A: Unfortunately, no.
💥Our current antibody tests can’t tell us precisely how well someone is protected from COVID-19 infection or disease.
Whether you have been previously infected, vaccinated, boosted or a combination of the three, the recent authorization of additional booster shots has people wondering if there is a way to tell if you need it.
While it would be great if we had a reliable “correlate of protection” to measure current immunity levels, sadly we don’t.
Existing commercially available antibody tests are designed to detect *the presence* of binding (not neutralizing) antibodies.
If NO antibodies are detected from a spike protein antibody test after vaccination, this could indicate low levels of protection. This can be the case after vaccination in people who are immunocompromised and is one reason boosters were recommended first for this group. But even then, there are other parts of the immune system such as memory B and T cells that are not detected by antibody tests so the test doesn’t tell the whole story about protection.
Even when antibodies are detected, we don’t know exactly what levels are protective. There is a correlation between binding and neutralizing antibodies, but it’s not perfect.
We know that higher neutralizing antibodies are better on average (as seen by their ability to neutralize live virus in a lab dish), but we really don’t know *how high is high enough* for any given individual.
*For a March Madness basketball analogy, think about the relationship between height and success in college basketball. We all know that height and basketball success are strongly correlated. BUT there is lots of variation around this- some short people are successful in the NCAA, and plenty of tall people are NOT good basketball players. So you can’t predict someone’s basketball talent based on their height alone.
This type of variability helps explain why even though we know that MORE antibodies give better protection against infection on average (and being tall is associated with better basketball prospects), we can’t predict protection for an individual person based on their antibodies.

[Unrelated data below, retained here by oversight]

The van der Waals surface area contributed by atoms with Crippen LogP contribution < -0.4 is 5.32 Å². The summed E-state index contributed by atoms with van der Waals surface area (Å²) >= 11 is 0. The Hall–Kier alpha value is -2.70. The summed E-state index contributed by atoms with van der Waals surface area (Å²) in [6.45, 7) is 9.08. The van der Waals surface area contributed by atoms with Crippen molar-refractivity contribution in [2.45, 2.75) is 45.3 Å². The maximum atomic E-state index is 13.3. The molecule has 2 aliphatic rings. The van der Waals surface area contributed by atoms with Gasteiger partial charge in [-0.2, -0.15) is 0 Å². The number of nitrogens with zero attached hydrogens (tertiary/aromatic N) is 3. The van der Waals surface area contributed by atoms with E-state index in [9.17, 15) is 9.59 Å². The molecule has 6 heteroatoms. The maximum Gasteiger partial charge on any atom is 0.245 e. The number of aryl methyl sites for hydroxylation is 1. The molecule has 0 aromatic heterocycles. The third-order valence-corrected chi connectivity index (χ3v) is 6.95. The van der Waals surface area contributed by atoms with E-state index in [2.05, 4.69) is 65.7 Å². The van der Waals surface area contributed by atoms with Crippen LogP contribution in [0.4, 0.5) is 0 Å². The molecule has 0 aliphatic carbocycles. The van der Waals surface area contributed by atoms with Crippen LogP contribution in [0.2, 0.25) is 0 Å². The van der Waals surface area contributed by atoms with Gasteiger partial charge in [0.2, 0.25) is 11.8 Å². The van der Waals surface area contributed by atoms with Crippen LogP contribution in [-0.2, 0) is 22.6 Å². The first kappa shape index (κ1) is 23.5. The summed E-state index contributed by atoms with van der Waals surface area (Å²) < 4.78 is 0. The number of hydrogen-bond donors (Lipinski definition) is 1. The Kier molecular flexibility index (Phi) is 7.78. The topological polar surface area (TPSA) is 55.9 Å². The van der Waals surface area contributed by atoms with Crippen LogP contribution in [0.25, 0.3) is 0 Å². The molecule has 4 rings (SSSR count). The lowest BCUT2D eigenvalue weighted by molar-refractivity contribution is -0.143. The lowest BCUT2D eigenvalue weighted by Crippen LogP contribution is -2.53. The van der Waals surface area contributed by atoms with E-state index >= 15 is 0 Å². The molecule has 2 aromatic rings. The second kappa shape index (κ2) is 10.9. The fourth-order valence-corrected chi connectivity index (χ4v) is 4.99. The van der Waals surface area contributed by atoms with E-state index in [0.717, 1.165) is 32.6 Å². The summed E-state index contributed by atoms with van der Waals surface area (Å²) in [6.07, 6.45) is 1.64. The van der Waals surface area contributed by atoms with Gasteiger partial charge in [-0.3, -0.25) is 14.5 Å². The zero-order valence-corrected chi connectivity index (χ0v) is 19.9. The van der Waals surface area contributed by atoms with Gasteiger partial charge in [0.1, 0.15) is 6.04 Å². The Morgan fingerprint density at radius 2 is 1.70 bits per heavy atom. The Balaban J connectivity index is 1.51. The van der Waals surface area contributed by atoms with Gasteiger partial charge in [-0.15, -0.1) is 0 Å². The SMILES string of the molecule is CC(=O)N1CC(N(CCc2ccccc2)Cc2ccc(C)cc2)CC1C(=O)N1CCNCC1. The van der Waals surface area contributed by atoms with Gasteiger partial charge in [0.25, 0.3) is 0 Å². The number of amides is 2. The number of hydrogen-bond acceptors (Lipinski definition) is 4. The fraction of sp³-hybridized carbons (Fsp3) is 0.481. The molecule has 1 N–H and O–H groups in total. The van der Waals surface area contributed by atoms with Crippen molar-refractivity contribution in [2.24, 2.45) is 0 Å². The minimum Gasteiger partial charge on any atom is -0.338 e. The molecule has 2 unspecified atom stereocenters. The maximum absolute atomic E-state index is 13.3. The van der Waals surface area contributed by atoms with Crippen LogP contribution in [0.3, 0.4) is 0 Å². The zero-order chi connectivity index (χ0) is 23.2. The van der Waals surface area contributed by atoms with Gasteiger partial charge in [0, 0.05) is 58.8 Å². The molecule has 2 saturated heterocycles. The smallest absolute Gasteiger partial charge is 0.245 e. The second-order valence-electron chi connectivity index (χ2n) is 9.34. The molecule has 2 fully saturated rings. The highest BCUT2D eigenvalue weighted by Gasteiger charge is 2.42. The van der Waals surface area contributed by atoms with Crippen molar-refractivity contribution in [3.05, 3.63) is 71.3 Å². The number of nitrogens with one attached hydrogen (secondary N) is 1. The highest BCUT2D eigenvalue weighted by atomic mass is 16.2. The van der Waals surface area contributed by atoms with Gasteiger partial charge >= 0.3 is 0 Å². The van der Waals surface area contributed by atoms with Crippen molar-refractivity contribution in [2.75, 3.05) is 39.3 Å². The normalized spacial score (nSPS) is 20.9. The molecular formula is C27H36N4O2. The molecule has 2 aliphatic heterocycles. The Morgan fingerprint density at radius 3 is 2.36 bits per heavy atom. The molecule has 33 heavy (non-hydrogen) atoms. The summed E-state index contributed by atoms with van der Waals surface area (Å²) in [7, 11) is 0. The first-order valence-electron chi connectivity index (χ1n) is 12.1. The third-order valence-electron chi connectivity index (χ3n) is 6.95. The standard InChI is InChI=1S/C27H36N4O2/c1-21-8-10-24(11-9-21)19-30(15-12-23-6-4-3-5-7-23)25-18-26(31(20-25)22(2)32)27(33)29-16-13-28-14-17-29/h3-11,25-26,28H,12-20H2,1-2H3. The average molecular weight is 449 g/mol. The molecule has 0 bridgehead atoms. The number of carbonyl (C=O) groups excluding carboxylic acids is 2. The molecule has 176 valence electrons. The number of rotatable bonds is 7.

Levels of antibodies were correlated with chances of getting infected in the Moderna COVE clinical trial (see link below)—meaning higher antibodies ➡️ lower chances of being infected. This is the best kind of data because it links antibodies to *actual* infections. But even these data couldn’t give a specific protective threshold. People who got infected on average after vaccination had lower antibodies than those who didn’t. But there was plenty of overlap in the antibody levels of infected and non-infected.
The COVE trial also took place in a different pandemic context— pre-boosters and pre-variants, so it’s unlikely any specific thresholds would apply to our boosted + Omicron new world anyway. With immune-evading variants, correlates of protection will be a moving target.
Another wrinkle is that laboratory tests are not standardized in their scales, meaning comparisons of levels across tests is difficult. We assume that this standardization will improve over time, but we are not there yet.
⬇️ BOTTOM LINE:
There is currently no test that can tell you your individual level of protection from COVID-19 infection. These tests are thus not a good way to decide about whether you should get a booster shot.
People with high antibody levels are still seen in the hospital, while people with low antibodies can still fend off infection. We don’t yet have that elusive “correlate of protection” that clearly tells us the probability of infection or disease based one or more biological markers.
❓How should you decide? Booster recommendations are currently being made based on the totality of the evidence across populations (meaning averages). We know 4th doses boost antibody levels and likely protection, which is especially important for older and more vulnerable people.
Those Nerdy Girls
“Antibody testing is not currently recommended to assess for immunity to SARS-CoV-2 following COVID-19 vaccination, to assess the need for vaccination in an unvaccinated person, or to determine the need to quarantine after a close contact with someone who has COVID-19.”